With about 100 lawyers working in offices in Calgary and Edmonton, the century-year-old law firm of Parlee McLaws LLP is one of the largest regional firms in Alberta. For managing partner Terrence Cockrall, who has been practising corporate/commercial law for more than 40 years, the challenge is to manage offices in two cities with different cost structures, both experiencing a boom, and finding the right lawyers and support staff that will help the business law firm continue its independence.
What are the biggest challenges of managing your firm?
Obviously finding and keeping good professionals are a big challenge in the current marketplace. About 10 years ago we engaged a professional services consulting firm, Hildebrandt, to assist us in revamping our governance structure and help us develop a strategic plan. One of the presentations to us . . . was that one of the biggest challenges we would be faced with was what they referred to as the 'war for talent.' It wasn't a really big issue for us at the time, but I must say that their prediction I now believe to be quite accurate. The discussion I have with other managing partners both in Canada and the U.S., it seems to be in the top three of every firm's list.
How do you deal with that?
It's difficult. We haven't really had any difficulty recruiting really good talent fresh out of law school. We have noticed in the last few years that lawyers seeking articling positions are concerned about finding a firm that will give them training, but also finding a place where they will work hard but have some balance to their lifestyle. We expect our associate lawyers to have about 1,600 billable hours a year. Many of our competitors, particularly in the Calgary market, have much higher billing requirements.
[The bigger challenge is] finding senior lawyers in the area of lateral hires. There's just so many opportunities for them in Alberta, both in the private sector and as corporate counsel. The competition is very difficult. What you have to do is be patient and persistent. Sooner or later you find a lawyer that is the right fit for your firm from both a talent and experience point of view.
What's the Edmonton market like versus Calgary?
With the way the economy is going in Alberta, Edmonton is hot and Calgary is a raging inferno. The cost structures in Calgary are significantly higher than they are in Edmonton. Office space in Calgary is probably twice the base rate it is in Edmonton. Operating costs also seem to be higher. Staff salaries and lawyer salaries are higher and hourly rates are higher. When you operate like we do on a one-firm basis . . . it's a challenge to try and factor all those things into the equation, particularly at compensation time. The biggest management trick is trying to make all the partners at the firm aware of the situation that's going on in the other office so they have a better understanding of the challenges you face. If they don't know what's going on, that's when they start speculating. That can led to problems.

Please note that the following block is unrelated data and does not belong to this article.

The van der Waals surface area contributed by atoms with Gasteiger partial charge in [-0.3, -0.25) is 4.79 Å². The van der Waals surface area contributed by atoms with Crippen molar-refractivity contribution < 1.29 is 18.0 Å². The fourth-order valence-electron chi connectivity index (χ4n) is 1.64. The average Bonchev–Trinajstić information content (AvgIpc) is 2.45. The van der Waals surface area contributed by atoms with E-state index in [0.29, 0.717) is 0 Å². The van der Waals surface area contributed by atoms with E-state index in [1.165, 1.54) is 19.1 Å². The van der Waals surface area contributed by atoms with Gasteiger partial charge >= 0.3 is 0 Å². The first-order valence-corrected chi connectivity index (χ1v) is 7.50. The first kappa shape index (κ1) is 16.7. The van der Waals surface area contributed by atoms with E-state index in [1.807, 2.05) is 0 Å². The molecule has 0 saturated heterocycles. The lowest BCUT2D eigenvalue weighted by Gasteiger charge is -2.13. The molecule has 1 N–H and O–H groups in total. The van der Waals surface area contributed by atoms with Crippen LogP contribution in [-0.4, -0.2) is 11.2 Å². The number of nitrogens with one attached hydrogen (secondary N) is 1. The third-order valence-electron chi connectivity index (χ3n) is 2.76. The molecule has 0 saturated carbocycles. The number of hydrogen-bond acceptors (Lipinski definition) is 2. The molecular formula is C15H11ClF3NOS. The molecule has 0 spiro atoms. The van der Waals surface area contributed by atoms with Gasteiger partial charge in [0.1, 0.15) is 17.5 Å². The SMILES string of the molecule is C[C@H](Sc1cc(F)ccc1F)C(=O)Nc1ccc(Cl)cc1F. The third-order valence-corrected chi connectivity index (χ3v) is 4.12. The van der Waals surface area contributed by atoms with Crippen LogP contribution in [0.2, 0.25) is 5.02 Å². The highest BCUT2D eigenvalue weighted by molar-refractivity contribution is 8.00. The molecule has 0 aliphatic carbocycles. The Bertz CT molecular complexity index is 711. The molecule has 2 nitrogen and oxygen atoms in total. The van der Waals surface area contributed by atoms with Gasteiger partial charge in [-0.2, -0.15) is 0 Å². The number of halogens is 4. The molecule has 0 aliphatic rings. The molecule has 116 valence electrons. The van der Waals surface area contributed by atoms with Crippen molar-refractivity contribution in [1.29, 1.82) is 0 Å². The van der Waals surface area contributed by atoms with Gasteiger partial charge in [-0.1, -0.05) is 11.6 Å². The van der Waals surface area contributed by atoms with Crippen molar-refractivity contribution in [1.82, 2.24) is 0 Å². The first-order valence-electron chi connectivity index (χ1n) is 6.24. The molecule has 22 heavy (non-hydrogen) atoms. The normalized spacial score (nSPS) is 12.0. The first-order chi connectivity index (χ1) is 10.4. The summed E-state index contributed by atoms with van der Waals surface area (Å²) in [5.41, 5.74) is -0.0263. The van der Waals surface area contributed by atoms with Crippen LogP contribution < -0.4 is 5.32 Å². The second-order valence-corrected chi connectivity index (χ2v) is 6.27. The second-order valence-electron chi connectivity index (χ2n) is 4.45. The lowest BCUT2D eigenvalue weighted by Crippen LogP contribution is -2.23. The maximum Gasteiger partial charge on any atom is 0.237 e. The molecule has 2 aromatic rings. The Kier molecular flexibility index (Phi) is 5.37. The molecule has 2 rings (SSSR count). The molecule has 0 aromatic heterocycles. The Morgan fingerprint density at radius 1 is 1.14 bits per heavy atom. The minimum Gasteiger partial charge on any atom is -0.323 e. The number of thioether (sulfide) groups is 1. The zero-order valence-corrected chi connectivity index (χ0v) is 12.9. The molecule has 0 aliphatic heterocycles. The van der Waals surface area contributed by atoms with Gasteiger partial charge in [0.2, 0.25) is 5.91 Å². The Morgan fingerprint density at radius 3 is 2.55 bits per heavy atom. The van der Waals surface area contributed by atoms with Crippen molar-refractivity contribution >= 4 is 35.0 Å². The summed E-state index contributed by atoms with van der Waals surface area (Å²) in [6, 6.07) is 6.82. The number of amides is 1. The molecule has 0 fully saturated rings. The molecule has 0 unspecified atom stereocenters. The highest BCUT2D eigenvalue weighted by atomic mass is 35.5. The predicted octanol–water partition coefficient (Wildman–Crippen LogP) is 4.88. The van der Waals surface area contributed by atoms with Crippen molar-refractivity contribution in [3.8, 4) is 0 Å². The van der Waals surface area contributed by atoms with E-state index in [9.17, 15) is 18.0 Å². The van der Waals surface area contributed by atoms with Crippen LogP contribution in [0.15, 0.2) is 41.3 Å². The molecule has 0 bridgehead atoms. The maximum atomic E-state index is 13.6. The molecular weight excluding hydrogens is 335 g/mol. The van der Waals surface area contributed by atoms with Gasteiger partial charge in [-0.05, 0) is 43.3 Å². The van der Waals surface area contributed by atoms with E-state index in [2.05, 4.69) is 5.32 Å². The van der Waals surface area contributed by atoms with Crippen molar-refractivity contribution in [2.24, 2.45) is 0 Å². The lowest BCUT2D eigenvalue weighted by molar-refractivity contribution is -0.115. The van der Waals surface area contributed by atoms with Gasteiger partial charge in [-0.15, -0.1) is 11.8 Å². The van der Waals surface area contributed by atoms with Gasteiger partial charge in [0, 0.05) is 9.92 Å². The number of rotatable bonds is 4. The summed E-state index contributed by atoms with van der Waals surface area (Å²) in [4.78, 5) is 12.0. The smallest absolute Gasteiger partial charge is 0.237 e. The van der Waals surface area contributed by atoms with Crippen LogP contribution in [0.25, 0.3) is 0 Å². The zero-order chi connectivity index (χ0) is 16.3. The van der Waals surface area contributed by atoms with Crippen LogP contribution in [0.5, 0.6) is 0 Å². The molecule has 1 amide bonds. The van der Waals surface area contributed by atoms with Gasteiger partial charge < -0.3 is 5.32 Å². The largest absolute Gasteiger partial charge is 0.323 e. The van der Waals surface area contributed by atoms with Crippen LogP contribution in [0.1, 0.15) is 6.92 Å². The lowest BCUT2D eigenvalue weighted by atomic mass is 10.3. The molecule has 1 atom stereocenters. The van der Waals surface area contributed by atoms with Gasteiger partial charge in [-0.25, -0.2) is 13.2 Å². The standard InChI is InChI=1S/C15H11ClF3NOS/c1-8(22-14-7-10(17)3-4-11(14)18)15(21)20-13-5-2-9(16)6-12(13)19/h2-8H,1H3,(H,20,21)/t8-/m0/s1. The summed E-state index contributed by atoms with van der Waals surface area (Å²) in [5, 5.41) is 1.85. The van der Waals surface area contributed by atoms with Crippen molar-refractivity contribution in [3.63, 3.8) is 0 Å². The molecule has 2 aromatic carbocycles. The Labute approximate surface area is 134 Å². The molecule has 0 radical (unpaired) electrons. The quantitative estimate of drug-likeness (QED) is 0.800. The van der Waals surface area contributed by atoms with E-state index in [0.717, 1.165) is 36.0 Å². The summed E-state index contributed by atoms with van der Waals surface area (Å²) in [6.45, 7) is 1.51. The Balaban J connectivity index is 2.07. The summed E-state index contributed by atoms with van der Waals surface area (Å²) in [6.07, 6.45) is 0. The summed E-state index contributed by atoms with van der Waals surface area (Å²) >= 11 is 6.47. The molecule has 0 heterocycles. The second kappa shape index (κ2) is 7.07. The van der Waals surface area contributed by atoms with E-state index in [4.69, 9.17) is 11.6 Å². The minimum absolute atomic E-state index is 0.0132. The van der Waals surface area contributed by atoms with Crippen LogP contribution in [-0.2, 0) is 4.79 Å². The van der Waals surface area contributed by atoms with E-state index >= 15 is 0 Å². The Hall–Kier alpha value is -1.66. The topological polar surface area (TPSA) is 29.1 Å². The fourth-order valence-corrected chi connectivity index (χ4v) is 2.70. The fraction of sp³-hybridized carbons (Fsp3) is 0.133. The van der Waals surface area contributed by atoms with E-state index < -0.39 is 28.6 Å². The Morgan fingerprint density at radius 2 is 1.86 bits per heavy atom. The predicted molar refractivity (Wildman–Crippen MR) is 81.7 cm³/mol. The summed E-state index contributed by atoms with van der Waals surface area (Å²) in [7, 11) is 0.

How does a firm like yours compete with the larger national players?
One of the things we have done a few year ago is joined a network called the World Services Group, 130-member firms in 115 countries around the world. We have the ability to seek assistance from them for our clients when it's required.
How important is the Toronto market to your business model?
It would be fair to say that Toronto remains our most significant referral source. The world is shrinking.
Will you build out into other western cities?
We don't have any plans to expand into other areas. I think it would have to be something client-driven. Our vision statement contemplates that we will continue to be a strong regional firm. You never say never to anything.
What keeps you awake at night?
I generally sleep soundly. One area that I do stay awake at night is almost always an internal people problem. Usually the most stressful issues I have to deal with is when there's a conflict or issue among lawyers. That's the most stressful.